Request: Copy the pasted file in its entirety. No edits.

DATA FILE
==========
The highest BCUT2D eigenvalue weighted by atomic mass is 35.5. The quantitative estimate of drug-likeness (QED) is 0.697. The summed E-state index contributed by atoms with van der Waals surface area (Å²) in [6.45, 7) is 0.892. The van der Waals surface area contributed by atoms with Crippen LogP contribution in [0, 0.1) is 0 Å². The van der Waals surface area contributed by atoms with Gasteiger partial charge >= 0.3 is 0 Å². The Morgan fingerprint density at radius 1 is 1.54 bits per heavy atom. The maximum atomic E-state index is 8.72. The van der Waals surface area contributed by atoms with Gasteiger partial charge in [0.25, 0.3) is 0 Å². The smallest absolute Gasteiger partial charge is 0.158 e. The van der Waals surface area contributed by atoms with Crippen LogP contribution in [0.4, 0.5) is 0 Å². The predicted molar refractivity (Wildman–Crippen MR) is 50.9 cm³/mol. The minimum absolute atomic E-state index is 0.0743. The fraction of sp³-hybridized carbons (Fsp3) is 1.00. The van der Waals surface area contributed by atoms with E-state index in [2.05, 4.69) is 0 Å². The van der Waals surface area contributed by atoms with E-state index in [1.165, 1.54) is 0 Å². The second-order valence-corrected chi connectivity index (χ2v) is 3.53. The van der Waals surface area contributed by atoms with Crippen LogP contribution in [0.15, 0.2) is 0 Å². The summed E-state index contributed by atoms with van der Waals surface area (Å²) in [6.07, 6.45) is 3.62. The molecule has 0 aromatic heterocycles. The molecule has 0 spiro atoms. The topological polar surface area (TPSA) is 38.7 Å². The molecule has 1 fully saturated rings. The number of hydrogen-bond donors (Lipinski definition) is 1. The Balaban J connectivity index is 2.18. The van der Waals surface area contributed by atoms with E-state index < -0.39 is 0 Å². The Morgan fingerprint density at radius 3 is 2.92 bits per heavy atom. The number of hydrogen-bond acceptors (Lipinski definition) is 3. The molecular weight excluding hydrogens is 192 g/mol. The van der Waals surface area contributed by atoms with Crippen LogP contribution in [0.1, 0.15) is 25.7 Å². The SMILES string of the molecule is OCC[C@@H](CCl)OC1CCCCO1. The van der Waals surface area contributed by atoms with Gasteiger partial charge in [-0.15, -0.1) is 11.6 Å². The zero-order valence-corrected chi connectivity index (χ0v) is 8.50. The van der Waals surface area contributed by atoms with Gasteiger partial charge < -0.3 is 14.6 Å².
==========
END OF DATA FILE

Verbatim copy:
The highest BCUT2D eigenvalue weighted by atomic mass is 35.5. The quantitative estimate of drug-likeness (QED) is 0.697. The summed E-state index contributed by atoms with van der Waals surface area (Å²) in [6.45, 7) is 0.892. The van der Waals surface area contributed by atoms with Crippen LogP contribution in [0, 0.1) is 0 Å². The van der Waals surface area contributed by atoms with Gasteiger partial charge >= 0.3 is 0 Å². The Morgan fingerprint density at radius 1 is 1.54 bits per heavy atom. The maximum atomic E-state index is 8.72. The van der Waals surface area contributed by atoms with Gasteiger partial charge in [0.25, 0.3) is 0 Å². The smallest absolute Gasteiger partial charge is 0.158 e. The van der Waals surface area contributed by atoms with Crippen LogP contribution in [0.4, 0.5) is 0 Å². The predicted molar refractivity (Wildman–Crippen MR) is 50.9 cm³/mol. The minimum absolute atomic E-state index is 0.0743. The fraction of sp³-hybridized carbons (Fsp3) is 1.00. The van der Waals surface area contributed by atoms with E-state index in [2.05, 4.69) is 0 Å². The van der Waals surface area contributed by atoms with E-state index in [1.165, 1.54) is 0 Å². The second-order valence-corrected chi connectivity index (χ2v) is 3.53. The van der Waals surface area contributed by atoms with Crippen LogP contribution in [0.15, 0.2) is 0 Å². The summed E-state index contributed by atoms with van der Waals surface area (Å²) in [6.07, 6.45) is 3.62. The molecule has 0 aromatic heterocycles. The molecule has 0 spiro atoms. The topological polar surface area (TPSA) is 38.7 Å². The molecule has 1 fully saturated rings. The number of hydrogen-bond donors (Lipinski definition) is 1. The Balaban J connectivity index is 2.18. The van der Waals surface area contributed by atoms with E-state index < -0.39 is 0 Å². The Morgan fingerprint density at radius 3 is 2.92 bits per heavy atom. The number of hydrogen-bond acceptors (Lipinski definition) is 3. The molecular weight excluding hydrogens is 192 g/mol. The van der Waals surface area contributed by atoms with Crippen LogP contribution in [0.1, 0.15) is 25.7 Å². The SMILES string of the molecule is OCC[C@@H](CCl)OC1CCCCO1. The van der Waals surface area contributed by atoms with Gasteiger partial charge in [-0.15, -0.1) is 11.6 Å². The zero-order valence-corrected chi connectivity index (χ0v) is 8.50. The van der Waals surface area contributed by atoms with Gasteiger partial charge < -0.3 is 14.6 Å².